Mr. Speaker, I am pleased to have an opportunity to continue my remarks on Bill C-10, as returned from the Senate by way of amendment.
I had an opportunity on Tuesday to address a number of important points and concerns that had been raised about the consequences of Bill C-10. Today I want talk about some of the issues raised by experts who came to our committee. I will speak specifically to the concerns in relation to the consequences of this legislation on aboriginal people. We are increasingly aware of Canada's failure in that regard.
We recently passed a resolution in the House to grant equality of funding for aboriginal education. One would wonder why in the 21st century a country like Canada would have to do that. The New Democrats brought forth a motion which thankfully was unanimously accepted. However, the concerns that were raised there have also been raised in relation to the state of justice for aboriginal people in Canada.
Mr. Howard Sapers, the correctional investigator, gave a presentation to the committee on the consequences of Bill C-10.
Some of the amendments will almost certainly have disproportionate impacts on Canada’s more marginalized populations, including aboriginal peoples, visible minorities, those struggling with addictions and substance abuse problems, and the mentally ill. Indeed, nearly all of the growth in the correctional population over the past decade can be accounted for by these groups.
That is a very strong statement. As we know, in Canada the crime rate is going down. We have the lowest crime rate since 1973, in almost 40 years. At the same time, we have an increase in the prison population, most of which Mr. Sapers said is accounted for by our more marginalized populations, including aboriginal peoples, visible minorities, those with addictions and substance abuse problems, and the mentally ill. That is a very strong indictment of the failure of the Canadian system when it comes to aboriginal people.
We have astonishing statistics on the number of aboriginal people who inhabit our prison system. Canada has a population of aboriginal people somewhere around 3.75% or 4%, yet 21% of our prison population is made up of aboriginal people. If we look at the federally incarcerated population alone, 2.8% of the Canadian population accounts for 18% of the federally incarcerated population. Therefore, we have six times as many aboriginals serving federal time, when compared to the population.
Some would say that must be because they commit more crimes and they should go to jail. That is a simplistic response. The first nations groups and people who work in the north say it is a failure of the system that puts them there. The proven way to deter crime is to resolve child poverty issues, provide treatment for mental health and addictions, deal with particular disabilities such as fetal alcohol syndrome disorder, and provide preventive programs in our communities. That is the way to decrease the number of people who are subject to incarceration.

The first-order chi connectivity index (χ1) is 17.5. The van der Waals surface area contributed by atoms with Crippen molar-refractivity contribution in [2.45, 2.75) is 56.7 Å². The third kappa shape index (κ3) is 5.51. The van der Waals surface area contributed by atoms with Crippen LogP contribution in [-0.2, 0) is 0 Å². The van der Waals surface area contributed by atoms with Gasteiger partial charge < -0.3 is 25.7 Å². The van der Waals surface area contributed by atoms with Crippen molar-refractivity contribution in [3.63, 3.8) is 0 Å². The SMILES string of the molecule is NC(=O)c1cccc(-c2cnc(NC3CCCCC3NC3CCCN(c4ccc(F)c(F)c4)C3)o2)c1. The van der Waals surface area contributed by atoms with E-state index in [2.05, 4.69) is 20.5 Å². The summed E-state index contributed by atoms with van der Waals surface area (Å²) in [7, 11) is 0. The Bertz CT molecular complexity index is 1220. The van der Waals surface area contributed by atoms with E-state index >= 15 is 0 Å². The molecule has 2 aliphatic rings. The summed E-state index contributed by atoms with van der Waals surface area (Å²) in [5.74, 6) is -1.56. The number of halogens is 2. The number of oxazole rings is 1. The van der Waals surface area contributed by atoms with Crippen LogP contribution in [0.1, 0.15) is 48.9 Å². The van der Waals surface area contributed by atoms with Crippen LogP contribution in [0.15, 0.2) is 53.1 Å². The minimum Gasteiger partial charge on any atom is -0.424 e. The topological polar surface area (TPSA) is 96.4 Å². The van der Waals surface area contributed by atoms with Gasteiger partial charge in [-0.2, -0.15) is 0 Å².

As the Canadian Bar Association, Yukon branch, said in a release in February, these programs are the ones that help. The effect of Bill C-10 would be to put more aboriginal people in jail. Instead of having the opportunity to take advantage of conditional sentences, they will be away from their communities where rehabilitation, reintegration and all of the services that Correctional Services can provide take place.
There is a big consensus, for example, in the north and the Yukon among the RCMP, the court services, crown prosecutors, defence counsel, judges and wellness court, to try to deal with the healing of people who have serious problems, to try to divert them from a prison system that cannot help them very much.
We have a disconnect between what the government says when it calls it the safe streets and communities act and what the Canadian Bar Association of the Yukon says, which is that we have some of the safest streets in the Yukon, in Canada and in the world. It is not an issue of safe streets. It is an issue of whether or not our policies would achieve the goal that was proposed.
I had a meeting yesterday with representatives of the Canadian Association of Police Boards, who are very closely associated with policing in Canada. They raised their concerns about what Bill C-10 would do to youth justice, and to young people at risk, aboriginal people who are overrepresented in our prison population and those who are mentally ill.
We have a significant problem. The research, according to a brief presented by the Canadian Association of Police Boards to the Senate quoting the correctional investigator, says that the federally incarcerated population in Canada actually declined from 1996 to 2004 by 12.5%. We would see that go up again and we know that. We would be building prisons with provisions for double bunking. This has been condemned by the Correctional Services of Canada Union, experts, international standards and the correctional investigator himself.
We have had a decline from 1996 to 2004, but at the same time, the number of first nations people in federal institutions actually increased by 21%. The number of incarcerated first nations women during that period increased by 75%.
That is how we are dealing with the problems of our aboriginal population. They have problems for very significant reasons. It is not because they are more criminal than the rest of the population, but because they are marginalized and disadvantaged in our country.